Think about it this way. Let’s say I come up with a digital heroin. That is, a drug that can be transmitted on-line that you load on a flash drive, shove up your bum and get amazingly high for eight hours. Obviously, I’m not getting a lot of takers initially. The lack of customers means I’m losing money every time I make a batch. I manage to get a few takers to try it and begin to build a client base through word of mouth. I hit the same spots at predictable times and sell my digital heroin the old fashioned way.

This goes on for a while and no one is the wiser. The cops don’t care as it looks nothing like criminality from their perspective. The drug gangs don’t care at first because I’m not doing business on their turf. They are unaware of the threat I pose initially. But, they notice a drop in sales eventually as I build my business. Eventually they will figure out that someone is taking their customers. They may figure out it is me before they figure out what I’m selling or it may be the other way around, but at some point they put it together.

The drug gang will have three choices. Obviously, they can kill me, but that will require knowledge they may lack. They may know I exist, but not exactly where I exist. I could have advanced to the point where I’m selling my drug on-line. Drug dealers are not fools and they will recognize their lack of knowledge and see that as a risk in itself, perhaps a bigger risk. Killing me could create unknown problems. After all, I could be part of some much larger enterprise as unknown to them as the magic drug I sell.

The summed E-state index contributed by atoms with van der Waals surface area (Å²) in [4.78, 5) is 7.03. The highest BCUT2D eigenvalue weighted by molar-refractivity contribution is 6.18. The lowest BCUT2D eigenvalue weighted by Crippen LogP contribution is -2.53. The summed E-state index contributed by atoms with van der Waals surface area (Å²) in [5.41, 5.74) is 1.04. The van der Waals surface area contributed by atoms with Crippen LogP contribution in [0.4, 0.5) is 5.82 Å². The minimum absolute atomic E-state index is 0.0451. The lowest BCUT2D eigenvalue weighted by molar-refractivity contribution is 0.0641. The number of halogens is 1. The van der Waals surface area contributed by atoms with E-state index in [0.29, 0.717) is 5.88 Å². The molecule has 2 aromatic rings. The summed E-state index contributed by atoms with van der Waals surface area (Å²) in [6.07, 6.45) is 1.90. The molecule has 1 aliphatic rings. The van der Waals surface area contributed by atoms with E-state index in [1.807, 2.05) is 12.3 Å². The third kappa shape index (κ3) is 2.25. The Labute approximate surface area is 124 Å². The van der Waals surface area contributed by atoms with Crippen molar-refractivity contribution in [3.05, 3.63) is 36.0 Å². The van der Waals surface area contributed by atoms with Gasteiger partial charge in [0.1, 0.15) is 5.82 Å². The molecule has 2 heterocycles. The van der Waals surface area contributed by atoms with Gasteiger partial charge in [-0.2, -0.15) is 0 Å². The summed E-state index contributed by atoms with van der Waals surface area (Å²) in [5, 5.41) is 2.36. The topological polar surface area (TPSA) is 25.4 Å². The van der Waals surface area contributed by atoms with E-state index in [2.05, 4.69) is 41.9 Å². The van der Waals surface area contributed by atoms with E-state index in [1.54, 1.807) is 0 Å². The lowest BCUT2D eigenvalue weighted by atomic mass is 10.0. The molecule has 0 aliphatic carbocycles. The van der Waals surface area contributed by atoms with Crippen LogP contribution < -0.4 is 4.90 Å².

The second choice is to figure out what I’m doing so they can either muscle in on my business or come up with a better way to compete. There is a reason we have such an array of street drugs. A clever guy creates a new product and the drug gangs eventually take it over and add it to their portfolio. The same guys controlling the weed sales in one area control the heroin sales too. Maybe they cut their prices or find some way to improve their product. Maybe they invent a new drug that is better than my drug.

The third option is to enlist the state to take out my business. I’m conducting business and that means taxes are involved. It also means a mountain of rules and regulations. My drug may be legal, but not paying taxes on sales is illegal. Not filing for a business license and not abiding by the laws governing record keeping are against the law. If I have employees, then I need to pay them and that means taxes, workplace laws, social security, Medicare and unemployment taxes. As any small businessman knows, there are a lot of rules.

Here we ultimately see the problem with Bitcoin. Disruptive technology is not ignored by the folks at the top of the established order. In the drug example, the established authority is the drug game, which served as a proxy for the state. In the above ground world, the state will defend itself from the threat posed by Bitcoin and they have many tools at their disposal. They also have tanks, planes, missiles and other military goodies. Bitcoin can only exist as long as the state allows it to exist. That means it will have to serve the interests of the state to survive, which brings us right back to where we are now.